The Joy Luck Club, published by G. P. Putnam's Sons in 1989, presents the stories of four Chinese-immigrant women and their American-born daughters. Each of the four Chinese women has her own view of the world based on her experiences in China and wants to share that vision with her daughter. The daughters try to understand and appreciate their mothers' pasts, adapt to the American way of life, and win their mothers' acceptance. The book's name comes from the club formed in China by one of the mothers, Suyuan Woo, in order to lift her friends' spirits and distract them from their problems during the Japanese invasion. Suyuan continued the club when she came to the United States—hoping to bring luck to her family and friends and finding joy in that hope.
Amy Tan wrote The Joy Luck Club to try to understand her own relationship with her mother. Tan's Chinese parents wanted Americanized children but expected them to think like Chinese. Tan found this particularly difficult as an adolescent. While the generational differences were like those experienced by other mothers and daughters, the cultural distinctions added another dimension. Thus, Tan wrote not only to sort out her cultural heritage but to learn how she and her mother could get along better.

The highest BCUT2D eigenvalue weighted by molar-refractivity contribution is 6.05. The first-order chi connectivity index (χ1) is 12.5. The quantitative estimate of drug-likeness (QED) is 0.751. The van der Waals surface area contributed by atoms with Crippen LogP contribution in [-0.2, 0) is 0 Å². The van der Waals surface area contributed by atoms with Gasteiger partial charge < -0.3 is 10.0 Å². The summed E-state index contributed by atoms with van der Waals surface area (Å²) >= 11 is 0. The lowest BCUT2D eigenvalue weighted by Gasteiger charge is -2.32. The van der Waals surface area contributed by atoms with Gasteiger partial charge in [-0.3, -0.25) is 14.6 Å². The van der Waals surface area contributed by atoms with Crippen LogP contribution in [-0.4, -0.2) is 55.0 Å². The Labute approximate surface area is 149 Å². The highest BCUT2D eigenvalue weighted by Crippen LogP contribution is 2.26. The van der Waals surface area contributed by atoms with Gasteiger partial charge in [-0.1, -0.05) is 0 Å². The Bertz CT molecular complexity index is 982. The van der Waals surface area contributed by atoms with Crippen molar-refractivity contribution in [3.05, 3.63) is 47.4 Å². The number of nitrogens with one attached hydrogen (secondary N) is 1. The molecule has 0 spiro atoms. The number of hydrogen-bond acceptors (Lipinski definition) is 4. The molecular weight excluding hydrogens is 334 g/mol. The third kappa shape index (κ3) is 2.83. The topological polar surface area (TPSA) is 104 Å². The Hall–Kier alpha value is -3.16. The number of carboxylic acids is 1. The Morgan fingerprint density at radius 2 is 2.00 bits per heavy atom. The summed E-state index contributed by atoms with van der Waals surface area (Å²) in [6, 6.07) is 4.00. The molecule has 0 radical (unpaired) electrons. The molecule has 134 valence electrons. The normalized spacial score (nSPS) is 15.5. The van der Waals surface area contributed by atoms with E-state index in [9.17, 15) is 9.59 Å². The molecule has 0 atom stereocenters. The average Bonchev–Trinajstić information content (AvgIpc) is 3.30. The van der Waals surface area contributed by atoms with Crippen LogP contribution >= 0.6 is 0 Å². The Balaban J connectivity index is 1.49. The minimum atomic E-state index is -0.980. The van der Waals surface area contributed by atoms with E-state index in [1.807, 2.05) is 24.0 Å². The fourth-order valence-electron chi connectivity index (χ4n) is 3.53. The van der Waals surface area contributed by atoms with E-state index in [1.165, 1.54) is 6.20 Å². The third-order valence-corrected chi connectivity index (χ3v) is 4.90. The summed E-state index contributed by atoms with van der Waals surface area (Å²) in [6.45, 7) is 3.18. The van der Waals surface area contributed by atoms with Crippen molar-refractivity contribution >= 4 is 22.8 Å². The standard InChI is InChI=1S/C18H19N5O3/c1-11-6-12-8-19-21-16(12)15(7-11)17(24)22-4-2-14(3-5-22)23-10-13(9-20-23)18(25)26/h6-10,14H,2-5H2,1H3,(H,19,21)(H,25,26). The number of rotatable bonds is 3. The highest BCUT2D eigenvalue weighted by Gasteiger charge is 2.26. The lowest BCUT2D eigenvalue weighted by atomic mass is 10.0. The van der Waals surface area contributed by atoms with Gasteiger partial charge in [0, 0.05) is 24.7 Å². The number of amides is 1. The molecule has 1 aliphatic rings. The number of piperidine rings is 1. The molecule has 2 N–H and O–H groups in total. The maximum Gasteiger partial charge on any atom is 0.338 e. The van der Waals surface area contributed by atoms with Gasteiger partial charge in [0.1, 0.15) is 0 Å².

Critics appreciate Tan's straightforward manner as well as the skill with which she talks about Chinese culture and mother/daughter relationships. Readers also love The Joy Luck Club: women of all ages identify with Tan's characters and their conflicts with their families, while men have an opportunity through this novel to better understand their own behaviors towards women. Any reader can appreciate Tan's humor, fairness, and objectivity.